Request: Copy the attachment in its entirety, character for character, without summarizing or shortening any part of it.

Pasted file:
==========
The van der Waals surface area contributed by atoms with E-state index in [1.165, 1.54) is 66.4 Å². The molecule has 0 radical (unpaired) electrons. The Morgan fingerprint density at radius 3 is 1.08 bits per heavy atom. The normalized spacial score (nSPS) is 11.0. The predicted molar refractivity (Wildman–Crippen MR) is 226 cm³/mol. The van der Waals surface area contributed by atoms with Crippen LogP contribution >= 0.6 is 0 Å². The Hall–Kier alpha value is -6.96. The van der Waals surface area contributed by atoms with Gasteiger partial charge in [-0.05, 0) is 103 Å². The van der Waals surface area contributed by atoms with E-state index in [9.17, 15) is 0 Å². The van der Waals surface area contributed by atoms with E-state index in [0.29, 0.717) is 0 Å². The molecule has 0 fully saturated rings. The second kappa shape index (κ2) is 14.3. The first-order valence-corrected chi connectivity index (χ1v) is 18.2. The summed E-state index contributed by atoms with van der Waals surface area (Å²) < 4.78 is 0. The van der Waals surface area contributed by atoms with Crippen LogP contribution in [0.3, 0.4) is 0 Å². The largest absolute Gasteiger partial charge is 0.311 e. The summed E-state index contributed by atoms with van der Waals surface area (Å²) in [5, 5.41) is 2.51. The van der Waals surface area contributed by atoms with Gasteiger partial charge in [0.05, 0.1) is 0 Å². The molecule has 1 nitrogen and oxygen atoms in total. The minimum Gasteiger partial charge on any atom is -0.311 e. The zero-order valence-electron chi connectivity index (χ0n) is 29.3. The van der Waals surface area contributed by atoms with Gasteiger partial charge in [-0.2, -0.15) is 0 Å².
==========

The van der Waals surface area contributed by atoms with E-state index in [1.165, 1.54) is 66.4 Å². The molecule has 0 radical (unpaired) electrons. The Morgan fingerprint density at radius 3 is 1.08 bits per heavy atom. The normalized spacial score (nSPS) is 11.0. The predicted molar refractivity (Wildman–Crippen MR) is 226 cm³/mol. The van der Waals surface area contributed by atoms with Crippen LogP contribution >= 0.6 is 0 Å². The Hall–Kier alpha value is -6.96. The van der Waals surface area contributed by atoms with Gasteiger partial charge in [-0.05, 0) is 103 Å². The van der Waals surface area contributed by atoms with E-state index in [9.17, 15) is 0 Å². The van der Waals surface area contributed by atoms with E-state index in [0.29, 0.717) is 0 Å². The molecule has 0 fully saturated rings. The second kappa shape index (κ2) is 14.3. The first-order valence-corrected chi connectivity index (χ1v) is 18.2. The summed E-state index contributed by atoms with van der Waals surface area (Å²) < 4.78 is 0. The van der Waals surface area contributed by atoms with Crippen LogP contribution in [0.3, 0.4) is 0 Å². The largest absolute Gasteiger partial charge is 0.311 e. The summed E-state index contributed by atoms with van der Waals surface area (Å²) in [5, 5.41) is 2.51. The van der Waals surface area contributed by atoms with Gasteiger partial charge in [0.05, 0.1) is 0 Å². The molecule has 1 nitrogen and oxygen atoms in total. The minimum Gasteiger partial charge on any atom is -0.311 e. The zero-order valence-electron chi connectivity index (χ0n) is 29.3. The van der Waals surface area contributed by atoms with Gasteiger partial charge in [-0.2, -0.15) is 0 Å².